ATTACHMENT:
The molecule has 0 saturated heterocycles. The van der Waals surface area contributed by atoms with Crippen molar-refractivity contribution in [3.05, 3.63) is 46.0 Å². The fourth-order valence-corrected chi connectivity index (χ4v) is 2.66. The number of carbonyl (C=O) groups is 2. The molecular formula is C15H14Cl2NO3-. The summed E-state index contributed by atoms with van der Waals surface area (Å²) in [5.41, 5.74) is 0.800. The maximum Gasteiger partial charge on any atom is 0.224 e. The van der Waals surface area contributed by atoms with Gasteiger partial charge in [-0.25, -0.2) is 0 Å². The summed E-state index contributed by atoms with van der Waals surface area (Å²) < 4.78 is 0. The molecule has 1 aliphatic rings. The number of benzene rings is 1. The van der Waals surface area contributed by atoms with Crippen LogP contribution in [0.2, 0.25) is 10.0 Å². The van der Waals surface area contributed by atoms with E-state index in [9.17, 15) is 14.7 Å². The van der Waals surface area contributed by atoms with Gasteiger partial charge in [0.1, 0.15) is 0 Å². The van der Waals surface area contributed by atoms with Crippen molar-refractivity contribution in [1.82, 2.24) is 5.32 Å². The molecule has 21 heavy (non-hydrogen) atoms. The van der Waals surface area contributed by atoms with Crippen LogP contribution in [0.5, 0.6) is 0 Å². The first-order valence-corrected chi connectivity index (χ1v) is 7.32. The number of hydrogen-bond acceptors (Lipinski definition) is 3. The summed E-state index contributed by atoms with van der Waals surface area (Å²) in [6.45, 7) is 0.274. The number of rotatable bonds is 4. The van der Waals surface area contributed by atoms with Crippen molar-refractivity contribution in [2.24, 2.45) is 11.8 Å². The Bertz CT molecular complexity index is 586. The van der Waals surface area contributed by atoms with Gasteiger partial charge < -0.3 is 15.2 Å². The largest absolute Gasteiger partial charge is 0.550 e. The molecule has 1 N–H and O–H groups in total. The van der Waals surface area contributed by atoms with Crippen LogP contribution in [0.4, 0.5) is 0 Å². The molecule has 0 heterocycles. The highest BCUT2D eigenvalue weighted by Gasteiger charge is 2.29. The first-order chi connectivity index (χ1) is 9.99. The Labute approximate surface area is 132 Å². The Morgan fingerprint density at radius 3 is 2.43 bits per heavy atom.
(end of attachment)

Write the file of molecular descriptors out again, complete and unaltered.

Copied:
The molecule has 0 saturated heterocycles. The van der Waals surface area contributed by atoms with Crippen molar-refractivity contribution in [3.05, 3.63) is 46.0 Å². The fourth-order valence-corrected chi connectivity index (χ4v) is 2.66. The number of carbonyl (C=O) groups is 2. The molecular formula is C15H14Cl2NO3-. The summed E-state index contributed by atoms with van der Waals surface area (Å²) in [5.41, 5.74) is 0.800. The maximum Gasteiger partial charge on any atom is 0.224 e. The van der Waals surface area contributed by atoms with Gasteiger partial charge in [-0.25, -0.2) is 0 Å². The summed E-state index contributed by atoms with van der Waals surface area (Å²) < 4.78 is 0. The molecule has 1 aliphatic rings. The number of benzene rings is 1. The van der Waals surface area contributed by atoms with Crippen LogP contribution in [0.2, 0.25) is 10.0 Å². The van der Waals surface area contributed by atoms with E-state index in [9.17, 15) is 14.7 Å². The van der Waals surface area contributed by atoms with Gasteiger partial charge in [0.1, 0.15) is 0 Å². The van der Waals surface area contributed by atoms with Crippen molar-refractivity contribution in [1.82, 2.24) is 5.32 Å². The molecule has 21 heavy (non-hydrogen) atoms. The van der Waals surface area contributed by atoms with Crippen LogP contribution in [0.5, 0.6) is 0 Å². The first-order valence-corrected chi connectivity index (χ1v) is 7.32. The number of hydrogen-bond acceptors (Lipinski definition) is 3. The summed E-state index contributed by atoms with van der Waals surface area (Å²) in [6.45, 7) is 0.274. The number of rotatable bonds is 4. The van der Waals surface area contributed by atoms with Crippen molar-refractivity contribution in [2.24, 2.45) is 11.8 Å². The Bertz CT molecular complexity index is 586. The van der Waals surface area contributed by atoms with Gasteiger partial charge < -0.3 is 15.2 Å². The largest absolute Gasteiger partial charge is 0.550 e. The molecule has 1 N–H and O–H groups in total. The van der Waals surface area contributed by atoms with Crippen LogP contribution in [0.4, 0.5) is 0 Å². The molecule has 0 heterocycles. The highest BCUT2D eigenvalue weighted by Gasteiger charge is 2.29. The first-order chi connectivity index (χ1) is 9.99. The Labute approximate surface area is 132 Å². The Morgan fingerprint density at radius 3 is 2.43 bits per heavy atom.